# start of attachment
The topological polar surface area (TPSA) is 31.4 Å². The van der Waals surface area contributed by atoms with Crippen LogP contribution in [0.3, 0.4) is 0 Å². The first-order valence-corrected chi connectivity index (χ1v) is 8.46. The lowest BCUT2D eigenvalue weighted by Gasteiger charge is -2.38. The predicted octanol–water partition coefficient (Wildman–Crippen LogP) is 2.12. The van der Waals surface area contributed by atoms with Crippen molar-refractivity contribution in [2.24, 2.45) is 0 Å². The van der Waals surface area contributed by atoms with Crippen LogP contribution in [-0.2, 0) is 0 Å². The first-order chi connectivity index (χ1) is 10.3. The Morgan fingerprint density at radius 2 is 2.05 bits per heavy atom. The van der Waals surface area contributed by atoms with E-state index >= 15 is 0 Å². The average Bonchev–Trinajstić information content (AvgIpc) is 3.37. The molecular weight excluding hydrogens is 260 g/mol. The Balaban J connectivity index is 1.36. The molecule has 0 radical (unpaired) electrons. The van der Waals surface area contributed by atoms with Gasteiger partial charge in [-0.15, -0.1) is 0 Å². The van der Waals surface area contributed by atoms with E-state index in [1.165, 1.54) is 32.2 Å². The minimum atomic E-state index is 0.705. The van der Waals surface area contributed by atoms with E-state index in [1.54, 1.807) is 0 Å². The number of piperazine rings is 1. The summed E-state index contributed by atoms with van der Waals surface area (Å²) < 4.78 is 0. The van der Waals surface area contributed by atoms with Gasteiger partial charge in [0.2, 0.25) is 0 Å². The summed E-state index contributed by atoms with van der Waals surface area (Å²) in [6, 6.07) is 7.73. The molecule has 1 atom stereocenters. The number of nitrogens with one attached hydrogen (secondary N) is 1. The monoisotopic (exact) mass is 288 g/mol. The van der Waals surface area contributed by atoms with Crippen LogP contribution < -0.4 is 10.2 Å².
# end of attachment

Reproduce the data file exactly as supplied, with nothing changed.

The topological polar surface area (TPSA) is 31.4 Å². The van der Waals surface area contributed by atoms with Crippen LogP contribution in [0.3, 0.4) is 0 Å². The first-order valence-corrected chi connectivity index (χ1v) is 8.46. The lowest BCUT2D eigenvalue weighted by Gasteiger charge is -2.38. The predicted octanol–water partition coefficient (Wildman–Crippen LogP) is 2.12. The van der Waals surface area contributed by atoms with Crippen molar-refractivity contribution in [2.24, 2.45) is 0 Å². The van der Waals surface area contributed by atoms with Crippen LogP contribution in [-0.2, 0) is 0 Å². The first-order chi connectivity index (χ1) is 10.3. The Morgan fingerprint density at radius 2 is 2.05 bits per heavy atom. The van der Waals surface area contributed by atoms with E-state index >= 15 is 0 Å². The average Bonchev–Trinajstić information content (AvgIpc) is 3.37. The molecular weight excluding hydrogens is 260 g/mol. The Balaban J connectivity index is 1.36. The molecule has 0 radical (unpaired) electrons. The van der Waals surface area contributed by atoms with Gasteiger partial charge in [-0.15, -0.1) is 0 Å². The van der Waals surface area contributed by atoms with E-state index in [1.165, 1.54) is 32.2 Å². The minimum atomic E-state index is 0.705. The van der Waals surface area contributed by atoms with E-state index in [1.54, 1.807) is 0 Å². The number of piperazine rings is 1. The summed E-state index contributed by atoms with van der Waals surface area (Å²) < 4.78 is 0. The van der Waals surface area contributed by atoms with Gasteiger partial charge in [0.2, 0.25) is 0 Å². The summed E-state index contributed by atoms with van der Waals surface area (Å²) in [6, 6.07) is 7.73. The molecule has 1 atom stereocenters. The number of nitrogens with one attached hydrogen (secondary N) is 1. The monoisotopic (exact) mass is 288 g/mol. The van der Waals surface area contributed by atoms with Crippen LogP contribution < -0.4 is 10.2 Å².